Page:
This is a weekly post spotlighting labor topics in focus by the US legislative and executive branches during the previous week.
In this issue, we cover:
- Federal Vaccine Mandate Updates
- COVID-19 Updates
- America COMPETES Act Unveiled
- Unions Update
- Burma Business Advisory Issued
On January 28, U.S. President Joe Biden was in Pittsburgh to spotlight his Administration’s efforts to strengthening the nation’s supply chains, revitalize American manufacturing and create union jobs via the Bipartisan Infrastructure Law. Notably, his visit came just hours after a bridge unexpectedly collapsed in Pittsburgh that had injuries, but no deaths, reported.
This coming Sunday (January 30), nearly 70,000 federal workers will immediately start to earn $15 an hour, and 300,000 employees of federal contractors will start to see a raise to $15 an hour reflected in their paychecks over the course of the year. In a statement on Friday, President Biden urged Congress to raise the federal minimum wage to $15 an hour.
The U.S. Congress will return to session on February 1, after being in recess this past week.
Federal Vaccine Mandate Updates. On January 26, the U.S. Department of Labor’s Occupational Safety and Health Administration (OSHA) withdrew its vaccine or test emergency temporary standard (ETS) for employers with 100 or more employees, effective that day, upon publication in The Federal Register. While OSHA withdrew the ETS as an enforceable ETS, it is not withdrawing it as a proposed rule. See our blog posting for further details on next steps the agency may take.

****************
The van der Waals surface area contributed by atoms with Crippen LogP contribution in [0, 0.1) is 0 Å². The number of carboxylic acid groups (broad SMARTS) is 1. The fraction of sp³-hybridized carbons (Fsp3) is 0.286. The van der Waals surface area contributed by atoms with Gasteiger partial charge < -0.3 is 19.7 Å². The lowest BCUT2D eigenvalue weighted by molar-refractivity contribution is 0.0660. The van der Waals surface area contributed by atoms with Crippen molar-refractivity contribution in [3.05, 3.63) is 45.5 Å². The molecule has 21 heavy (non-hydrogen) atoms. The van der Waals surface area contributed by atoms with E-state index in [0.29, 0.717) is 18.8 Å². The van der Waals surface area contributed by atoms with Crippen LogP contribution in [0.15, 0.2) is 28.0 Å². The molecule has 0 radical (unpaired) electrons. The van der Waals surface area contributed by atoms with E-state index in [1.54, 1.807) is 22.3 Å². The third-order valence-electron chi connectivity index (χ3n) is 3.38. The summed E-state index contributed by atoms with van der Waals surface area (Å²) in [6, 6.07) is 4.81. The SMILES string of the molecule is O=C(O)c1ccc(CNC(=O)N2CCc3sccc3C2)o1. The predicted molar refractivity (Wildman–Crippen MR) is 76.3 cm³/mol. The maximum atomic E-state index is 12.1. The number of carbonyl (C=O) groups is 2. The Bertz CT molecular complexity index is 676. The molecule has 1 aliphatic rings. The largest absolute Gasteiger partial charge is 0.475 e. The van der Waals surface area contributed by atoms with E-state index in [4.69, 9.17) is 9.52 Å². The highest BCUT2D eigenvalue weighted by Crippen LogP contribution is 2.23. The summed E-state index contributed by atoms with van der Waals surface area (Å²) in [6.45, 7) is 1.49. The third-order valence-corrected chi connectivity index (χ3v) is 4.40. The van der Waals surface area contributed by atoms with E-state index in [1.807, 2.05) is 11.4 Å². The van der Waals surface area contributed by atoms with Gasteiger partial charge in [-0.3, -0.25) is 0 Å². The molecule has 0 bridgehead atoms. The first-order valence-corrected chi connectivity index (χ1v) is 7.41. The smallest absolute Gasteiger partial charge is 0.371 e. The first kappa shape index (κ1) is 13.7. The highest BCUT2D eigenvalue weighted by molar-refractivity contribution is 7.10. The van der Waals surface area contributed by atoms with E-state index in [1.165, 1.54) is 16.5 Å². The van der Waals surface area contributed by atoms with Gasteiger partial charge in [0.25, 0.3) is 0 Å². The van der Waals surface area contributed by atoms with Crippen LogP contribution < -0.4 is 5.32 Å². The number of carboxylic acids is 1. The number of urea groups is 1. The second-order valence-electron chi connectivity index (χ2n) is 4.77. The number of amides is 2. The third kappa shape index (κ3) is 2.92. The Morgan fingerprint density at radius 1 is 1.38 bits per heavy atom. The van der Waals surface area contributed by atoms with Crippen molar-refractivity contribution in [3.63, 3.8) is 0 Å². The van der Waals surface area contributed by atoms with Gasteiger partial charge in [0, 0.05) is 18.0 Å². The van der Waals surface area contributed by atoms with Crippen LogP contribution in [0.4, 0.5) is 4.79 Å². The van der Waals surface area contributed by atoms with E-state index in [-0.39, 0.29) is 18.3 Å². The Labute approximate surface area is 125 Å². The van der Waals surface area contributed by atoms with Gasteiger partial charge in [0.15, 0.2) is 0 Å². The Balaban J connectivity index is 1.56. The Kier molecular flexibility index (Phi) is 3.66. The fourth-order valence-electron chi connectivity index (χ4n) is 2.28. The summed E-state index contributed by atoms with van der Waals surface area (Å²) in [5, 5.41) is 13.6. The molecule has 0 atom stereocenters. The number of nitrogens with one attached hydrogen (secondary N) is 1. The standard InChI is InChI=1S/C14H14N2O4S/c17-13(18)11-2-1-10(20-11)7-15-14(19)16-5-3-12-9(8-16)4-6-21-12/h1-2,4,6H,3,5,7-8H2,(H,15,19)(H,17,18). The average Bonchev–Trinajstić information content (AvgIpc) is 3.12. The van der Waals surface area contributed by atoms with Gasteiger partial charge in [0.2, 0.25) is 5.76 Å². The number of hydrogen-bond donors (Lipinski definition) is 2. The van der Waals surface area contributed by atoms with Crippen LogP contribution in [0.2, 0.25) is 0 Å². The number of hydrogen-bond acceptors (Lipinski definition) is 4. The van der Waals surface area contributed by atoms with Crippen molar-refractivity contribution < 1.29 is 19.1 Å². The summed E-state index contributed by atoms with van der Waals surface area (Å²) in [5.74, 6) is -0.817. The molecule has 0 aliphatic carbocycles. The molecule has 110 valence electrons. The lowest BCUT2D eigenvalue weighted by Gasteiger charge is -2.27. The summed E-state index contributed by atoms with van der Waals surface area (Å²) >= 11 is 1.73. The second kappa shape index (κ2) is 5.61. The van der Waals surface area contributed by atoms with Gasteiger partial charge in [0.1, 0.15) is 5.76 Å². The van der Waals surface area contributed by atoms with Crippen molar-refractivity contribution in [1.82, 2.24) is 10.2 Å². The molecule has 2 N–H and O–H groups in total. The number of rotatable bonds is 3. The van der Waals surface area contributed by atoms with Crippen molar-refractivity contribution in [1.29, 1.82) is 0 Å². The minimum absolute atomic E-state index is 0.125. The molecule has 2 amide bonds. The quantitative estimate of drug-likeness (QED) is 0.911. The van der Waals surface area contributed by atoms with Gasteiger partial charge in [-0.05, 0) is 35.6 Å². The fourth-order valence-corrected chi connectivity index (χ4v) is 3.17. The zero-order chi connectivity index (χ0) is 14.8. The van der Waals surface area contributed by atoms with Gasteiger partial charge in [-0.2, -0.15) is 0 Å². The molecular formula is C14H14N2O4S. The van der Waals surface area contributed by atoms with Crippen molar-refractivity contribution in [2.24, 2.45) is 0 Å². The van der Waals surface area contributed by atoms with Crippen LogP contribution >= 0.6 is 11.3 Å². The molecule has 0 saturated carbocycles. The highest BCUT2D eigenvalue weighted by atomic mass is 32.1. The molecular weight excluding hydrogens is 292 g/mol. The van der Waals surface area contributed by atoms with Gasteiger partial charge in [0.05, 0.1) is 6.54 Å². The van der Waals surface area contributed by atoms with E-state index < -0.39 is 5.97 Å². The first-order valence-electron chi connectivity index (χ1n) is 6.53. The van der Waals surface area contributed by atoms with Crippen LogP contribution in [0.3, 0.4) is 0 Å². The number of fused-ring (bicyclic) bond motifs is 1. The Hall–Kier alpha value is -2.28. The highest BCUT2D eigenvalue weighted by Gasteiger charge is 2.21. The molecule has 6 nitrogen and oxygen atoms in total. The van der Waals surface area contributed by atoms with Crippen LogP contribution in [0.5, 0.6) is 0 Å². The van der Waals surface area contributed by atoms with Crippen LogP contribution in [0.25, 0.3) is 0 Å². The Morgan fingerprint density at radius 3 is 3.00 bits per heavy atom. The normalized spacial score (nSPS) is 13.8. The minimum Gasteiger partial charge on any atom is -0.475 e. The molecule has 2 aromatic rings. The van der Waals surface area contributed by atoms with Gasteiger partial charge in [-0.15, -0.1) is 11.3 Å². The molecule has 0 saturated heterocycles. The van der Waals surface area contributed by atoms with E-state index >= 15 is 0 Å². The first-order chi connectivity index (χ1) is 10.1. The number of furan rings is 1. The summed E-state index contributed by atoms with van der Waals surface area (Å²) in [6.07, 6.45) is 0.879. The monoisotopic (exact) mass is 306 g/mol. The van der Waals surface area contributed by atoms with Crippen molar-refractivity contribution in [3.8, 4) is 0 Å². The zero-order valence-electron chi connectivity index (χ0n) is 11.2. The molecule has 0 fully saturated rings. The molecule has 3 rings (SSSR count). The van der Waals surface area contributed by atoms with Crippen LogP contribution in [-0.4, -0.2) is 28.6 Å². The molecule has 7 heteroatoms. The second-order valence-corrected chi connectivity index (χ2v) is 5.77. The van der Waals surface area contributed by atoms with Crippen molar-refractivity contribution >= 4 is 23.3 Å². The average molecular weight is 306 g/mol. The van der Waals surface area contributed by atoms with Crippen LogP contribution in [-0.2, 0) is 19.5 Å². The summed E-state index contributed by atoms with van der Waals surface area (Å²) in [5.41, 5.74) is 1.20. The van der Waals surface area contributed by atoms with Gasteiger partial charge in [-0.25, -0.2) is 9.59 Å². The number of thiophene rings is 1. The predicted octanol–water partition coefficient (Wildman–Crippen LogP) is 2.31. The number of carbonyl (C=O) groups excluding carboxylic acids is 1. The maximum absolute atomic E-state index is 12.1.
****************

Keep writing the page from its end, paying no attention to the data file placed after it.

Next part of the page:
Education & Labor Committee Ranking Member Virginia Foxx (R-North Carolina) issued a statement after the Biden Administration withdrew its ETS but not its proposed rule. She noted:
The fact that OSHA has finally rescinded its ETS after the Supreme Court ruled against it is welcome news, but the Biden administration must close the door on this tyrannical mandate by abandoning consideration of a proposed final standard to turn America’s job creators into the vaccine-and-testing police.”
On January 25, the Mine Safety and Health Administration (MSHA), OSHA’s sister agency, unveiled a pilot vaccine outreach program to encourage miners in Arizona and Kentucky to get vaccinated by hosting vaccination clinics:
- On January 26, the agency held a public vaccine clinic at the Kentucky Crushed Stone Association Safety and Education Seminar in Louisville, Kentucky.